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Release Me From My Pit

R Pesach Siegel

Parshat Miketz

Dec 19, 2014

Release Me From My Pit

Parshas Miketz 5775

 

VeYehi mikeitz shnasayim yamim”[1] – And it was at the end of two years.  Yosef HaTzadik was unjustly imprisoned for a period of twelve years. The word used for the end of his imprisonment is “keitz”. 

 

In Sefer Iyov the posuk says, “Keitz sam la’choshech”[2] – A limit is imposed upon the darkness. The Medrash tells us that as long as the yetzer hara is in the world, darkness reigns. When the yetzer hara is uprooted from the world there is no more darkness in the world. The reign of evil is limited. It must ultimately come to an end.[3]

 

Yosef was in the dark when imprisoned. The world is in the darkness with the presence of the yetzer hara.

 

In both cases, the darkness is limited and must come to an end.

 

What is the connection between the darkness of Yosef and the darkness that cloaks the world?

 

Originally, Yosef’s incarceration was to last only ten years. When his cellmate, the butler of Pharaoh was released, Yosef placed his faith in him. He entreated him to plead his case before Pharaoh. By doing so, Yosef placed his faith in man. He was doomed to be imprisoned for two more years.[4]

 

 The butler forgot Yosef. For two years the memory of Yosef eluded him. But G-d didn’t forget.

 

The Medrash tells us that Hashem said,

 

“The butler forgot, but I didn’t forget. Did anyone expect the elderly couple, Avrohom and Sarah to bear a son, the impoverished Yaakov to cross the river and enrich himself, Yosef, who went through trials and tribulations to rule Egypt? Who expected the baby Moshe, cast into the Nile River, to become what he became?

 

Would anyone envision the convert Ruth restoring majesty to the nation of Israel or for King David to rule until the end of all generations? Who thought King Yehoyachin would be released from prison or that Chananya, Misha’el and Azarya would emerge from the burning furnace alive?  Could one envision the salvation from the evil designs of Haman?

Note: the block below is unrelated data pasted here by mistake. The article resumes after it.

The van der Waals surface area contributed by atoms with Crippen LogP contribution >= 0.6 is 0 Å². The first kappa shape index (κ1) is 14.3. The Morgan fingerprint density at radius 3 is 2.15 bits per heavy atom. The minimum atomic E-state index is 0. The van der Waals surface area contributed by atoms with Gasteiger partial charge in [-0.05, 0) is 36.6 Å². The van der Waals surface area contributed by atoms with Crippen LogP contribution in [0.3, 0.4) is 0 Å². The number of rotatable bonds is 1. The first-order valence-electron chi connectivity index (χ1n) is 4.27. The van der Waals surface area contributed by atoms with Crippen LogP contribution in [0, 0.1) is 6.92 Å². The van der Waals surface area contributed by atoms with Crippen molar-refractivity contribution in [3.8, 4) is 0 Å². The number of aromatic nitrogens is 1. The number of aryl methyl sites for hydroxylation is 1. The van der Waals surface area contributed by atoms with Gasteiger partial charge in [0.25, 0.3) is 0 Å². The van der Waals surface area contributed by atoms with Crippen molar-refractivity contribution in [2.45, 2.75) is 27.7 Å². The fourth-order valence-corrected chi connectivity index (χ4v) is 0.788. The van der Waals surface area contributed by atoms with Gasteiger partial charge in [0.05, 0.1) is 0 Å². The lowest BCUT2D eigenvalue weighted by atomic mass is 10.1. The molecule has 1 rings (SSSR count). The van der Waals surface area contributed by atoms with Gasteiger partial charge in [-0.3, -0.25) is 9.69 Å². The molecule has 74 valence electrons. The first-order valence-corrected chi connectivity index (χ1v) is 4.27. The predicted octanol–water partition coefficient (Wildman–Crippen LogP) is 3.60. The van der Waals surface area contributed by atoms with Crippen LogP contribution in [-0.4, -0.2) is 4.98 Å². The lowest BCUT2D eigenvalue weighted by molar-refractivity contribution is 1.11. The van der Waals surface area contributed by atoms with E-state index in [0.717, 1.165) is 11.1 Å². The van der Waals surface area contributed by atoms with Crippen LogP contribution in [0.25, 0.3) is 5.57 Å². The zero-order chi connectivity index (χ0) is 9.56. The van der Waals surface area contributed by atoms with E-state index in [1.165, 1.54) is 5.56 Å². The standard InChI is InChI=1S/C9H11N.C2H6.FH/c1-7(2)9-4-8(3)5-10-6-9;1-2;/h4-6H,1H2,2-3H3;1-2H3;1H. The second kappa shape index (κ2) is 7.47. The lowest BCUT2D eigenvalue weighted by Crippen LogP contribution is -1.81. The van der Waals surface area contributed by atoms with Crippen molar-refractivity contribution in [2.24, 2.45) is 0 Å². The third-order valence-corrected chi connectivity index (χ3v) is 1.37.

Can one imagine that the exile will result in praise and glory? The fallen Succah of King David will be restored by G-d and the whole world will come together as one, all the nations will call out in the name of G-d and worship Him as one.”[5]

 

The Medrash is telling us something. It is telling us that G-d does not allow the righteous ones to lead a natural life. One who lives within the confines of the natural world, where everything has a rational explanation, can bear children naturally at a young age. Avrohom and Sarah could not. Had they done so, their offspring would be a product of nature. Their child must be born when all hope is lost, when they give up having a child by natural means, when all options are “forgotten”.[6]

 

Yosef was mistaken in placing his faith in Pharaoh’s butler. He is ascribing the deliverance of a tzaddik from evil to human intervention.  This is not to be. When one does as Yosef did, darkness descends. G-d’s presence has been hidden from the world.

 

And Yosef waited. He waited two years. Those two years were not a punishment. They were a time of reflection. For two years he contemplated his imprisonment. After two years, understanding dawned upon him. He understood that there is no human way to be released from his imprisonment. Only through divine intervention would it be possible. He gave up hope on the natural means. When he did so, a “keitz” came to the darkness. His light burned brightly. Against all natural odds he rose from the pit of his prison to rule over the Land of Egypt.

 

Yosef’s imprisonment is our imprisonment. We are imprisoned in a dark pit. All natural means are ineffective and pointless.

 

The yetzer hara affects how we conduct ourselves. The yetzer hara also affects our perception of reality.  The yetzer hara fills us with false hope in the natural order of the world.

 

World events are unfolding before our very eyes. As long as we view the world events through the perspective of nature, we will see only darkness. Our imprisonment will be extended, chas veshalom.

 

There is no hope, none whatsoever. There is no natural way to extricate ourselves from our prison. The butlers of the world forget us.

 

When we lose all hope in natural means….. The light dawns…..

 

A lichtigeh Chanukah!!!

   

[1] Parshas Mikeitz, perek 41, posuk 1

 [2] Perek 28

 [3] Breishis Rabbah, parshash 89, piska 1

 [4] Rashi, Parshas Vayeishev, perek 40, posuk 23

 [5] Breishis Rabbah, parshah 88, piska 5

 [6] Eitz Yosef on Medrash Rabbah

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